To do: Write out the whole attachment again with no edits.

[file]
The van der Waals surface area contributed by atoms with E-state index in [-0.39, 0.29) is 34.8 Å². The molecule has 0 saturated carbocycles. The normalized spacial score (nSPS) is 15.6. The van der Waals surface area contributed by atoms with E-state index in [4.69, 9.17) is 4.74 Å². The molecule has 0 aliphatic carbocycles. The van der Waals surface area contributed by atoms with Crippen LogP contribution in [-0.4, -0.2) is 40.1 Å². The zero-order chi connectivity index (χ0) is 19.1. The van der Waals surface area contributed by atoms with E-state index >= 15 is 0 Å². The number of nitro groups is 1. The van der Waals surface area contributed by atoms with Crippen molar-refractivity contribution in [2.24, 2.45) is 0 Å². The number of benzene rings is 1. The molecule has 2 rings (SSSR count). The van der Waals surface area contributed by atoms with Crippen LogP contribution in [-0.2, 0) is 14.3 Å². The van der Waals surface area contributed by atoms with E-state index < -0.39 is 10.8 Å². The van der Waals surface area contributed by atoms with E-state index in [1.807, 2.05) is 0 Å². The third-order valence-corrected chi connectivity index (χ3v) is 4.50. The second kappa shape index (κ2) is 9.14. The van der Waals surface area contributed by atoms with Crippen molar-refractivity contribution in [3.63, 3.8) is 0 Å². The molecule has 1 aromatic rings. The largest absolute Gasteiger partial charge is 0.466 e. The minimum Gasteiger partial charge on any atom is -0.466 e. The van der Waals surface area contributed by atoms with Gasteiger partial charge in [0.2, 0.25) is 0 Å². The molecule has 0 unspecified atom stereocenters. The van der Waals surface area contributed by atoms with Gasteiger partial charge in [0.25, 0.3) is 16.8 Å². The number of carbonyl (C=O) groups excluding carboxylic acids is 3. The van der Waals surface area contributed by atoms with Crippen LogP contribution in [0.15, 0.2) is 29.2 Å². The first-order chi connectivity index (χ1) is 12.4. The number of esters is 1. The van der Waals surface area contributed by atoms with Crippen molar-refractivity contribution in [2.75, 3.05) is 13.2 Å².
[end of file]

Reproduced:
The van der Waals surface area contributed by atoms with E-state index in [-0.39, 0.29) is 34.8 Å². The molecule has 0 saturated carbocycles. The normalized spacial score (nSPS) is 15.6. The van der Waals surface area contributed by atoms with E-state index in [4.69, 9.17) is 4.74 Å². The molecule has 0 aliphatic carbocycles. The van der Waals surface area contributed by atoms with Crippen LogP contribution in [-0.4, -0.2) is 40.1 Å². The zero-order chi connectivity index (χ0) is 19.1. The van der Waals surface area contributed by atoms with E-state index >= 15 is 0 Å². The number of nitro groups is 1. The van der Waals surface area contributed by atoms with Crippen molar-refractivity contribution in [2.24, 2.45) is 0 Å². The number of benzene rings is 1. The molecule has 2 rings (SSSR count). The van der Waals surface area contributed by atoms with Crippen LogP contribution in [-0.2, 0) is 14.3 Å². The van der Waals surface area contributed by atoms with E-state index < -0.39 is 10.8 Å². The van der Waals surface area contributed by atoms with E-state index in [1.807, 2.05) is 0 Å². The third-order valence-corrected chi connectivity index (χ3v) is 4.50. The second kappa shape index (κ2) is 9.14. The van der Waals surface area contributed by atoms with Crippen molar-refractivity contribution in [3.63, 3.8) is 0 Å². The molecule has 1 aromatic rings. The largest absolute Gasteiger partial charge is 0.466 e. The minimum Gasteiger partial charge on any atom is -0.466 e. The van der Waals surface area contributed by atoms with Gasteiger partial charge in [0.2, 0.25) is 0 Å². The molecule has 0 unspecified atom stereocenters. The van der Waals surface area contributed by atoms with Gasteiger partial charge in [0.25, 0.3) is 16.8 Å². The number of carbonyl (C=O) groups excluding carboxylic acids is 3. The van der Waals surface area contributed by atoms with Crippen LogP contribution in [0.15, 0.2) is 29.2 Å². The first-order chi connectivity index (χ1) is 12.4. The number of esters is 1. The van der Waals surface area contributed by atoms with Crippen molar-refractivity contribution in [2.75, 3.05) is 13.2 Å².